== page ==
Medicine

The Man Who Turns Deadly Toxins Into Medicine

If you or a loved one is suffering from brain cancer, then Dr. Zoltan Takacs has great news: he might have found a powerful chemical compound to treat your illness. There's just one thing—it's only found in the stinger of the deathstalker scorpion, which isn't exactly known for its bedside manner. Thanks to Dr. Takacs's tireless efforts, though, medical science gets closer every day to curing the most pernicious diseases known to humanity.

Related: The Poison Garden Is Full Of Plants That Can Kill You

The common lancehead snake venom is used in a platelet gel that causes a gelification of blood for topical applications.

In Search Of Killer Cures

The whole idea of making medicine out of deadly toxins might sound counterintuitive, but it actually makes sense when you find out how it works. Animal toxins have evolved over millions of years to target specific anatomical systems—and many of those same systems are the targets of painful and even deadly diseases. So what if you could modify those toxins so that they still seek out their targets, but change what makes them deadly into something beneficial? For example, venom has the potential to revolutionize pain relief. Venom from the fang blenny, for example, attaches to opioid receptors to make its victims sluggish, and at the same time stop them from feeling any pain. With a few modifications, this chemical could relieve pain from surgery and other conditions without carrying the risks of opioid addiction that plague many modern medicines.

Related: How Antivenom Stops Venom From Killing You

But once we've worked out a way to make these deadly poisons and venoms heal instead of hurt, the next step is to collect them. That's where Dr. Takacs comes in. He was already catching snakes for fun at age six, and that interest only grew: he earned a Ph.D. in evolutionary studies on cobra venom, then went on to carry out a series of research projects on venom pharmacology. There's a reason why he calls himself a scientist-adventurer, though. You can find him capturing sea snakes off the coast of Costa Rica, or deadly mambas in Uganda. But finding and milking the most venomous snakes on the planet is just stage one of his job. Stage two is figuring out what their venom is good for.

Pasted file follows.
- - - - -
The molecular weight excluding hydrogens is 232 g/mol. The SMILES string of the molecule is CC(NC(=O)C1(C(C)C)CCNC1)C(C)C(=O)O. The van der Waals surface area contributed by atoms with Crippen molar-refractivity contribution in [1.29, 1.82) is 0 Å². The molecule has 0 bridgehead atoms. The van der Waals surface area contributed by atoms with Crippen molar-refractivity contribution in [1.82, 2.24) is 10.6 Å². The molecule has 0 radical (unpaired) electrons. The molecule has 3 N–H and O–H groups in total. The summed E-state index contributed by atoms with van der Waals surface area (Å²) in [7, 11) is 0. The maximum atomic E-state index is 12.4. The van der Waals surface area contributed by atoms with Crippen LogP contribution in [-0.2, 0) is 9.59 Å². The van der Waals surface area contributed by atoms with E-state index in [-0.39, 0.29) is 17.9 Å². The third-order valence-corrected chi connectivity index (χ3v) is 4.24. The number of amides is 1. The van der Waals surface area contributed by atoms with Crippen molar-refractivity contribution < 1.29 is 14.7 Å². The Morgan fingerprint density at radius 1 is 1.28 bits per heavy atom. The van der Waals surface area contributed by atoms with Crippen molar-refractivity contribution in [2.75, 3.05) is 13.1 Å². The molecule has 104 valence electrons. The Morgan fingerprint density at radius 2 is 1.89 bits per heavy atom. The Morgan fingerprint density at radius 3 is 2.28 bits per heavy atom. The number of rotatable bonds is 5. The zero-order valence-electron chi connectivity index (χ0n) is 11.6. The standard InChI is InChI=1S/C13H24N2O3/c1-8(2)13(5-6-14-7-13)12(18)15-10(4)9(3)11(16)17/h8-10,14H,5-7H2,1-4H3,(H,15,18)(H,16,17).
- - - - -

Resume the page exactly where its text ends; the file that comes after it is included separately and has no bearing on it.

Related: This Guy Somehow Survived Two Deadly Black Mamba Bites

Deathstalker (yellow scorpion) venom could help with glioma and other central nervous system tumors.
European medicinal leech venom is used in skin grafts and reattachment surgery by keeping blood from coagulating.

The Toxic Librarian

The centerpiece of Dr. Takacs's career is a cataloging technology he calls Designer Toxins. Using this program, toxin pharmacologists are able to create libraries of thousands, or even millions, of different native and engineered animal toxins, organized by genomics and molecular mechanisms. The databases can then be screened on a target, such as a particular molecule that determines how a disease develops. Says Takacs, "It's like trying out a million keys at once and picking the one that opens a lock for which no one had a key before." It's already yielding promising results, particularly in the field of autoimmune diseases such as multiple sclerosis and rheumatoid arthritis. We couldn't be more excited... as long as he's happy to be the one gathering up all those snakes.

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The type 2 diabetes drug Exenatide was created from Gila monster venom.

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Key Facts In This Video

  1. Bullet ants get their name from their sting, which is excruciatingly painful and causes numbness and trembling. 00:14

  2. Watch the milking of a bullet ant: 02:01

  3. Watch the dissection of the venom gland: 03:49

Venom: Nature's Killer Cocktails

Written By Curiosity Staff April 21, 2017